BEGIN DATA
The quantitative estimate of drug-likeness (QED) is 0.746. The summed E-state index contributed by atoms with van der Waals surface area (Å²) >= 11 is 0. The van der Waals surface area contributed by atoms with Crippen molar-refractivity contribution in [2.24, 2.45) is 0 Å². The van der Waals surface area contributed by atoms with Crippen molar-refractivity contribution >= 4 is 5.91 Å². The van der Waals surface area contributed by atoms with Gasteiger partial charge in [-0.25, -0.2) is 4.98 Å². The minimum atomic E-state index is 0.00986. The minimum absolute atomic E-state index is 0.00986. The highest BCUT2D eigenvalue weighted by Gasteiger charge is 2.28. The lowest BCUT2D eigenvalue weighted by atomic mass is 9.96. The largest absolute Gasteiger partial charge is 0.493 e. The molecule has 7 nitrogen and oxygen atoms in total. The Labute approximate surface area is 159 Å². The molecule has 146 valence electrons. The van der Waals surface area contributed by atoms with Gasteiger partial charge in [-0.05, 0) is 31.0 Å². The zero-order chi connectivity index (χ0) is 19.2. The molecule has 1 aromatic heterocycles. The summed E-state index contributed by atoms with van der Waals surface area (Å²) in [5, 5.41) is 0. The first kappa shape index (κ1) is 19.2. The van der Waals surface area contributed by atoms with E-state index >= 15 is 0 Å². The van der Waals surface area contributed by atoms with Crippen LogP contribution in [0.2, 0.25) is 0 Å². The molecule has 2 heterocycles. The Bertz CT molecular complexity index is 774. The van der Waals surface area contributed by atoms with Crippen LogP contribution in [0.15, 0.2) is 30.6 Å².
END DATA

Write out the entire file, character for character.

The quantitative estimate of drug-likeness (QED) is 0.746. The summed E-state index contributed by atoms with van der Waals surface area (Å²) >= 11 is 0. The van der Waals surface area contributed by atoms with Crippen molar-refractivity contribution in [2.24, 2.45) is 0 Å². The van der Waals surface area contributed by atoms with Crippen molar-refractivity contribution >= 4 is 5.91 Å². The van der Waals surface area contributed by atoms with Gasteiger partial charge in [-0.25, -0.2) is 4.98 Å². The minimum atomic E-state index is 0.00986. The minimum absolute atomic E-state index is 0.00986. The highest BCUT2D eigenvalue weighted by Gasteiger charge is 2.28. The lowest BCUT2D eigenvalue weighted by atomic mass is 9.96. The largest absolute Gasteiger partial charge is 0.493 e. The molecule has 7 nitrogen and oxygen atoms in total. The Labute approximate surface area is 159 Å². The molecule has 146 valence electrons. The van der Waals surface area contributed by atoms with Gasteiger partial charge in [-0.05, 0) is 31.0 Å². The zero-order chi connectivity index (χ0) is 19.2. The molecule has 1 aromatic heterocycles. The summed E-state index contributed by atoms with van der Waals surface area (Å²) in [5, 5.41) is 0. The first kappa shape index (κ1) is 19.2. The van der Waals surface area contributed by atoms with E-state index >= 15 is 0 Å². The van der Waals surface area contributed by atoms with Crippen LogP contribution in [0.2, 0.25) is 0 Å². The molecule has 2 heterocycles. The Bertz CT molecular complexity index is 774. The van der Waals surface area contributed by atoms with Crippen LogP contribution in [0.15, 0.2) is 30.6 Å².